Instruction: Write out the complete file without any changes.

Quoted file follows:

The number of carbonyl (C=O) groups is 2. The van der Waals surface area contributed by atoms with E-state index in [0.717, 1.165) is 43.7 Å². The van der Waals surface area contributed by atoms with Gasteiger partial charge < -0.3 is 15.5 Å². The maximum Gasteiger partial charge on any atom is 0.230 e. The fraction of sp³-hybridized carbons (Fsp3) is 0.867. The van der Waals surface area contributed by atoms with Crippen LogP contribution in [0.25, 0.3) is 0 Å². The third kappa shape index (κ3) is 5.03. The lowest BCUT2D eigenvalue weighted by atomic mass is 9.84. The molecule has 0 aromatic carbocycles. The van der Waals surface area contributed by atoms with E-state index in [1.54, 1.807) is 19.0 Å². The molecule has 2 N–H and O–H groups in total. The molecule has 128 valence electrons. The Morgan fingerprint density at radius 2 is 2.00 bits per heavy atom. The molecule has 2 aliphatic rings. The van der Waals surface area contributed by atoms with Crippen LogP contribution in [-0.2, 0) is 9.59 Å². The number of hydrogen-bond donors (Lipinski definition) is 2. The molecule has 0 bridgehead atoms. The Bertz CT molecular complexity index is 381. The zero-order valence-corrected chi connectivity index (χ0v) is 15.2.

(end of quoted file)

The number of carbonyl (C=O) groups is 2. The van der Waals surface area contributed by atoms with E-state index in [0.717, 1.165) is 43.7 Å². The van der Waals surface area contributed by atoms with Gasteiger partial charge < -0.3 is 15.5 Å². The maximum Gasteiger partial charge on any atom is 0.230 e. The fraction of sp³-hybridized carbons (Fsp3) is 0.867. The van der Waals surface area contributed by atoms with Crippen LogP contribution in [0.25, 0.3) is 0 Å². The third kappa shape index (κ3) is 5.03. The lowest BCUT2D eigenvalue weighted by atomic mass is 9.84. The molecule has 0 aromatic carbocycles. The van der Waals surface area contributed by atoms with E-state index in [1.54, 1.807) is 19.0 Å². The molecule has 2 N–H and O–H groups in total. The molecule has 128 valence electrons. The Morgan fingerprint density at radius 2 is 2.00 bits per heavy atom. The molecule has 2 aliphatic rings. The van der Waals surface area contributed by atoms with Crippen LogP contribution in [-0.2, 0) is 9.59 Å². The number of hydrogen-bond donors (Lipinski definition) is 2. The molecule has 0 bridgehead atoms. The Bertz CT molecular complexity index is 381. The zero-order valence-corrected chi connectivity index (χ0v) is 15.2.